Industry defies gloomy forecasts

Too much has been written about the economic downturn of the past 18 months and the attendant challenges it has caused all business sectors, not least the PR and communications industry.

Too much has been written about the economic downturn of the past 18 months and the attendant challenges it has caused all business sectors, not least the PR and communications industry.

But the findings in PRWeek's Agency Business Report 2010 tell a more positive story than expected. Revenue was down 5% across companies that also reported last year, and there were 276 fewer jobs at those firms (down 3.6%): revenues at the top 20 firms fell 4.3% on average. M&A activity was slow in 2009, with Ketchum's merger with Pleon and Next Fifteen's acquisition of M Booth & Associates notable deals in the PR sector.
 
In a year of transition, the performance of three midsize agencies stood out. WCG moved from 11 to six in the standings, posting a 36% revenue increase between 2008 and 2009 and acquiring 48 more staff, organically and through acquisitions. Cooney/Waters Group rose from 29 to 17, boosting revenue 18% in the period. And Allison & Partners added $1.5 million in revenue, or 12%, moving from 20 to 14.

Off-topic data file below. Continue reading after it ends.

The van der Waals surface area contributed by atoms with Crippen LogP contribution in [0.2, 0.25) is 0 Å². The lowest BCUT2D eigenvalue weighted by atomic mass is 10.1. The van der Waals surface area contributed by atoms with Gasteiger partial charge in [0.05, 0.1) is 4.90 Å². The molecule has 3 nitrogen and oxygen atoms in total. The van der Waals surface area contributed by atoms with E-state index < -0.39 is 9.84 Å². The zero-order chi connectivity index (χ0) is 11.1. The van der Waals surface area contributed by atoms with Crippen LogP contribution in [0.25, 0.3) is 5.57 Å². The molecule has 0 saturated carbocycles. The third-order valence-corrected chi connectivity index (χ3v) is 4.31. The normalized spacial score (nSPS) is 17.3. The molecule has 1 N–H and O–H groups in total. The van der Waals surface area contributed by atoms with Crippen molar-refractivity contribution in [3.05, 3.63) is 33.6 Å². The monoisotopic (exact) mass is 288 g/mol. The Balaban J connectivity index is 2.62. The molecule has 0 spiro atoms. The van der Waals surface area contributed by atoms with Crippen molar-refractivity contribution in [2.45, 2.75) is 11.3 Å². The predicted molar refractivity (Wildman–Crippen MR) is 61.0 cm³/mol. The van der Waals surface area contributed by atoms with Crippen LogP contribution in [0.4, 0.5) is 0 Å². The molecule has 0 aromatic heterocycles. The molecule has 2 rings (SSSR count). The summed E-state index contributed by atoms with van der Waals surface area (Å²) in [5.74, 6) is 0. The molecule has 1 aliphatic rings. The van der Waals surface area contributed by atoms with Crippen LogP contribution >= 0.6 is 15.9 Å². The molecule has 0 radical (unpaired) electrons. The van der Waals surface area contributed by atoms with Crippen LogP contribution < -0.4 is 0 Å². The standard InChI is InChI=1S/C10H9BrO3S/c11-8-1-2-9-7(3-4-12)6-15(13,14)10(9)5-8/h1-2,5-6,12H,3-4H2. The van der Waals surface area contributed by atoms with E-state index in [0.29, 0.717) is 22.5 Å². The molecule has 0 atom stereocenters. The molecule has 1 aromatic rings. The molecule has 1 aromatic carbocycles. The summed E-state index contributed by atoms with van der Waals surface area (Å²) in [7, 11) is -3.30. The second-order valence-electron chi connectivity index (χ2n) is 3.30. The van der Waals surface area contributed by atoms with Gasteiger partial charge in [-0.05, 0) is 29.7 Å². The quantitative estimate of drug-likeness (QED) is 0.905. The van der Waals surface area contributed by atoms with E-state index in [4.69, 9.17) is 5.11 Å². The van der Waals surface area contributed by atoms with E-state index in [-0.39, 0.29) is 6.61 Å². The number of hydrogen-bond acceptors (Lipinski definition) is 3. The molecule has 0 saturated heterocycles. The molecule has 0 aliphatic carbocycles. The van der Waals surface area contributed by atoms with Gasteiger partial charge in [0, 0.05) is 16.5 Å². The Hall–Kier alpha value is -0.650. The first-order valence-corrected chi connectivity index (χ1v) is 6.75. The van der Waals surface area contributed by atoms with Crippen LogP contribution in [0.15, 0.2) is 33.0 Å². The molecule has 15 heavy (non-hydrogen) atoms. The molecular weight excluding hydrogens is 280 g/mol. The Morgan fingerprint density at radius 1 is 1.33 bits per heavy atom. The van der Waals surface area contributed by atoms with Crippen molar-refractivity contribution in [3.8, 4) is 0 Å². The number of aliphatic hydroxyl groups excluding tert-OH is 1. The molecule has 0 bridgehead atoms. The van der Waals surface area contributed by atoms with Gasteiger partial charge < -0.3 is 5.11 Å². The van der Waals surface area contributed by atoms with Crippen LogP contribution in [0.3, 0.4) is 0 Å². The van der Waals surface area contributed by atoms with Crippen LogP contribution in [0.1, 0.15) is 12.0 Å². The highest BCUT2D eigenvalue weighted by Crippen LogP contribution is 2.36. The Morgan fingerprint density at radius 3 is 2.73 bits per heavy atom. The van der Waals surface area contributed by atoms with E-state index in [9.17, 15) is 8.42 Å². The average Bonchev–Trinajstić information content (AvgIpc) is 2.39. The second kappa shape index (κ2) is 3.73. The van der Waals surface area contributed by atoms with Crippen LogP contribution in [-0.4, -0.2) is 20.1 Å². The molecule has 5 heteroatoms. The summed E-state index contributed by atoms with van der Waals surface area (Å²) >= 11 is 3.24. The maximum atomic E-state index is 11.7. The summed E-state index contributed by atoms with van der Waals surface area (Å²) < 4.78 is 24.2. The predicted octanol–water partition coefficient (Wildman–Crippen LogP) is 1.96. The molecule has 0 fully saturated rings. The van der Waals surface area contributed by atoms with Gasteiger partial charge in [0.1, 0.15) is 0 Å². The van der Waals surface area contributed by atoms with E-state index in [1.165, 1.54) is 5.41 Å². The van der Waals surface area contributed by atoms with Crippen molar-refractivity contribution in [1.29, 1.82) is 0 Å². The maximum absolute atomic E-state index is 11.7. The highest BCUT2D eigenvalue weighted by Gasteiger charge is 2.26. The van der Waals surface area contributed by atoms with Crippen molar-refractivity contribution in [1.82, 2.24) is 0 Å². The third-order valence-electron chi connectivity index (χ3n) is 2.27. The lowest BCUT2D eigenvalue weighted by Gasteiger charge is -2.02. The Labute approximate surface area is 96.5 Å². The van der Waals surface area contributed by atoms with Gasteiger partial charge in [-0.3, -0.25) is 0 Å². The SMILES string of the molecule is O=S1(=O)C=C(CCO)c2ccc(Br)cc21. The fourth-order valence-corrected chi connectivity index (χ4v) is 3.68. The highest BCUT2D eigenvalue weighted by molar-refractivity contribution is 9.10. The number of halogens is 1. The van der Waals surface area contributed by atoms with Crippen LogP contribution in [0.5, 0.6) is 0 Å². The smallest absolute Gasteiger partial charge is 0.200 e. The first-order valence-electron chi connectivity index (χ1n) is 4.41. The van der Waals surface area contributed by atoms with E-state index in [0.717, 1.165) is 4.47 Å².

Sarbanes-Oxley is a curious beast. Set up in 2002 in the light of corporate scandals such as Enron, the bill was intended to open up corporate America and prevent reoccurrences of such events. In reality, it has restricted access to information about public companies and made it difficult to assess even the most basic operational data.
 
But that is the way the law is interpreted and it means the standings in this report are, by definition, incomplete – because PR and communications agencies in holding companies decline to submit exact revenues and headcounts. However, we do know that, in 2009, PR revenue was down almost 15% at Omnicom, 6.5% at Interpublic, and 6% at WPP.
 
The policy of the publicly traded agencies is good news for independent PR giant Edelman because, with 2009 revenues in excess of $288 million, it retains the top spot in our standings, even though it would accept it lags behind Interpublic's Weber Shandwick in reality. Edelman consciously increased staff numbers by 5% in 2009, to 1,715, despite flat revenues.
 
First-quarter trading this year is encouraging and, if the economy escapes a double-dip recession, the signs are PR firms have weathered the storm and look set to prosper in the calmer waters of 2010.
 
Steve Barrett, editor-in-chief, PRWeek



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